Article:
Then came the challenge of putting all these disparate parts together into a book structure. Susan showed us one she devised that was Frankensteined out of the “Instant Book” that involves only some simple folding and cutting and creating a section out of just one sheet of paper. This I was familiar with, but then she proceeded to put a few together using some sewing similar to a Two Sewn as One binding, except there was an extra sheet in there somehow. Very clever! She then demonstrated a wrapped soft cover using some Bristol board and Canson Mi-Tientes (one of my favorite papers!). In the end, these simple and familiar techniques yielded a beautiful, sturdy structure that presented many possibilities. We now had imagery to respond to, add words to, develop further visually. Sometimes pages, by fate alone, appeared to be perfect compositions without any additional workings. Others suggested the need for something, anything. Everyone had a slightly different approach, of course. Hedi Kyle, the luminary of our bunch, reveled in cutting out windows in some of her pages and using pochoir (stenciling) to create deceptively simple and stunning abstract imagery. I should have taken note of her approach – taking care to work into every page a bit at a time so that she was able to have what appeared to be a complete work in a very short time. But hey, it’s Hedi Kyle! Would you expect any less?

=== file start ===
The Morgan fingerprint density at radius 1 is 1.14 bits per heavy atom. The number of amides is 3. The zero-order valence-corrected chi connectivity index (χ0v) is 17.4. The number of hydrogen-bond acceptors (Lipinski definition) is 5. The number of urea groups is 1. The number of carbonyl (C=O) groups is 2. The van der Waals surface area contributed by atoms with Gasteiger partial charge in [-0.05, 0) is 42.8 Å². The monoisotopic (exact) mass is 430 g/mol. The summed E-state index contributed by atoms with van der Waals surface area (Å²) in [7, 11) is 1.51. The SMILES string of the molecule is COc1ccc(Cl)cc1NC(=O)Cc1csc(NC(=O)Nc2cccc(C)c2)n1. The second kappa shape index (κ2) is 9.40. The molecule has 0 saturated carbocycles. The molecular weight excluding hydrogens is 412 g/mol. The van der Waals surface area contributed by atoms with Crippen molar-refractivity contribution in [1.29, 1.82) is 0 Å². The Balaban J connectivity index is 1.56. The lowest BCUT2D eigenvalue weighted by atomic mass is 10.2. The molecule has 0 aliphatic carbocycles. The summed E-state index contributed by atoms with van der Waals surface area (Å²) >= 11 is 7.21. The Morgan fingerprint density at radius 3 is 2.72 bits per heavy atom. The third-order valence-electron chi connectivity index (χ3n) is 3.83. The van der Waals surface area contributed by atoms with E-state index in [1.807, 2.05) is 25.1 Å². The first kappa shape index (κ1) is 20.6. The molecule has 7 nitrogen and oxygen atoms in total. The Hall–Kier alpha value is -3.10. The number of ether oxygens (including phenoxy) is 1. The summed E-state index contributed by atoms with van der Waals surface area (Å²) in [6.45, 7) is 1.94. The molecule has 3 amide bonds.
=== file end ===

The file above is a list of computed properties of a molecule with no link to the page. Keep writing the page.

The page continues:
My particular book ended up being one of those that wasn’t so felicitous. I decided to work into all the spreads, but only got so far as the third one before class was over. That was fine, it gave me something to take home with me. I found myself inspired by the natural surroundings we lavished in at Ox-Bow, and I used a pine cone and an acorn top as visual talismans. My poem (though not really just mine, but everyone’s) worked perfectly with the images I was producing, so I let myself be inspired by Susan’s lovely calligraphy and explored not only the words and how they danced with the images, but also the letterforms themselves as individual images. This naturally appealed to the graphic designer in me.
All in all, this class was immensely satisfying. Susan was a delightful study in contrasts – one moment extolling the virtue of slowly folding the paper, and really feeling its pliability, taking time to really know it; the next barking out orders like the most efficient line cook. I tell you, sometimes, it’s really nice to have someone tell you what to do and how to do it. When you can give yourself over to that and let the process take over, it can result in the most amazing things.